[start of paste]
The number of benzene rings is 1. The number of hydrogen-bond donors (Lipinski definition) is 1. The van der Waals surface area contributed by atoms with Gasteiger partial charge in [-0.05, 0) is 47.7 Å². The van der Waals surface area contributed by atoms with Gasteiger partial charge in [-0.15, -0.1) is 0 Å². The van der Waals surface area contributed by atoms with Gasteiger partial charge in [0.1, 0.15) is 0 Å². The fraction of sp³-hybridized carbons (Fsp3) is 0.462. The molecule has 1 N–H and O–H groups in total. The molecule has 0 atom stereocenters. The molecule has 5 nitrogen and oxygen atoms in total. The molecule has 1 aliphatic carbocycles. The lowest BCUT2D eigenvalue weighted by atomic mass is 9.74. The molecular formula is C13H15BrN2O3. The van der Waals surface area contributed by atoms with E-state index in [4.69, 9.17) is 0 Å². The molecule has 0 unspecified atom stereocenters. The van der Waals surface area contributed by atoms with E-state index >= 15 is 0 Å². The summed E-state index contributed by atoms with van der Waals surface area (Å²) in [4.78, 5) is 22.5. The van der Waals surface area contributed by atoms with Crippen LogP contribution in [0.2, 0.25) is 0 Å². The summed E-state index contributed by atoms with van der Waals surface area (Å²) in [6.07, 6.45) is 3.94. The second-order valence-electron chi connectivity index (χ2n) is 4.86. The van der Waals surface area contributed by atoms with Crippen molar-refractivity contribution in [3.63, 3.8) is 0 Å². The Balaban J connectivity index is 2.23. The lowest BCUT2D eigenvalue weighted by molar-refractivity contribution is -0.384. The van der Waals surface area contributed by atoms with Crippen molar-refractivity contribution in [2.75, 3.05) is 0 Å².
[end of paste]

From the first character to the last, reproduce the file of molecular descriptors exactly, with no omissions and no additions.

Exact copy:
The number of benzene rings is 1. The number of hydrogen-bond donors (Lipinski definition) is 1. The van der Waals surface area contributed by atoms with Gasteiger partial charge in [-0.05, 0) is 47.7 Å². The van der Waals surface area contributed by atoms with Gasteiger partial charge in [-0.15, -0.1) is 0 Å². The van der Waals surface area contributed by atoms with Gasteiger partial charge in [0.1, 0.15) is 0 Å². The fraction of sp³-hybridized carbons (Fsp3) is 0.462. The molecule has 1 N–H and O–H groups in total. The molecule has 0 atom stereocenters. The molecule has 5 nitrogen and oxygen atoms in total. The molecule has 1 aliphatic carbocycles. The lowest BCUT2D eigenvalue weighted by atomic mass is 9.74. The molecular formula is C13H15BrN2O3. The van der Waals surface area contributed by atoms with E-state index in [4.69, 9.17) is 0 Å². The molecule has 0 unspecified atom stereocenters. The van der Waals surface area contributed by atoms with E-state index >= 15 is 0 Å². The summed E-state index contributed by atoms with van der Waals surface area (Å²) in [4.78, 5) is 22.5. The van der Waals surface area contributed by atoms with Crippen LogP contribution in [0.2, 0.25) is 0 Å². The summed E-state index contributed by atoms with van der Waals surface area (Å²) in [6.07, 6.45) is 3.94. The second-order valence-electron chi connectivity index (χ2n) is 4.86. The van der Waals surface area contributed by atoms with Crippen molar-refractivity contribution in [3.63, 3.8) is 0 Å². The Balaban J connectivity index is 2.23. The lowest BCUT2D eigenvalue weighted by molar-refractivity contribution is -0.384. The van der Waals surface area contributed by atoms with Crippen molar-refractivity contribution in [2.75, 3.05) is 0 Å².